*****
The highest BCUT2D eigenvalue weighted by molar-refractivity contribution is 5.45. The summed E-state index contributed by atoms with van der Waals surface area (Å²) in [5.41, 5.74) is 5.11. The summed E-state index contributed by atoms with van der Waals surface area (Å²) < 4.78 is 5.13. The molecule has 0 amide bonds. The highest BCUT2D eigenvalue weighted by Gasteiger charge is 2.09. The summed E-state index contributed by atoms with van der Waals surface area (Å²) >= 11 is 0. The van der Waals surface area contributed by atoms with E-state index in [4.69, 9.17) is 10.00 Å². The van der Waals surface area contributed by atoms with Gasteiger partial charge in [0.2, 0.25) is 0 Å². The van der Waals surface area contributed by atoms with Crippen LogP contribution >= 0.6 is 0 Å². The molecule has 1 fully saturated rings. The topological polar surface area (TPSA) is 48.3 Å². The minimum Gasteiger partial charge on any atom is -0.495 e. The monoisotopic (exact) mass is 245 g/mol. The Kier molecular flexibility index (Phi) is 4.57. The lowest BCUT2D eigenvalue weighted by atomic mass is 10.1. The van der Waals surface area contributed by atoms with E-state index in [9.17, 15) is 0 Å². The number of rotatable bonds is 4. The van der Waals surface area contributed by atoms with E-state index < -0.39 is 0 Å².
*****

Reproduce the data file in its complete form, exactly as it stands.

The highest BCUT2D eigenvalue weighted by molar-refractivity contribution is 5.45. The summed E-state index contributed by atoms with van der Waals surface area (Å²) in [5.41, 5.74) is 5.11. The summed E-state index contributed by atoms with van der Waals surface area (Å²) < 4.78 is 5.13. The molecule has 0 amide bonds. The highest BCUT2D eigenvalue weighted by Gasteiger charge is 2.09. The summed E-state index contributed by atoms with van der Waals surface area (Å²) >= 11 is 0. The van der Waals surface area contributed by atoms with E-state index in [4.69, 9.17) is 10.00 Å². The van der Waals surface area contributed by atoms with Gasteiger partial charge in [0.2, 0.25) is 0 Å². The van der Waals surface area contributed by atoms with Crippen LogP contribution >= 0.6 is 0 Å². The molecule has 1 fully saturated rings. The topological polar surface area (TPSA) is 48.3 Å². The minimum Gasteiger partial charge on any atom is -0.495 e. The monoisotopic (exact) mass is 245 g/mol. The Kier molecular flexibility index (Phi) is 4.57. The lowest BCUT2D eigenvalue weighted by atomic mass is 10.1. The van der Waals surface area contributed by atoms with E-state index in [9.17, 15) is 0 Å². The number of rotatable bonds is 4. The van der Waals surface area contributed by atoms with E-state index < -0.39 is 0 Å².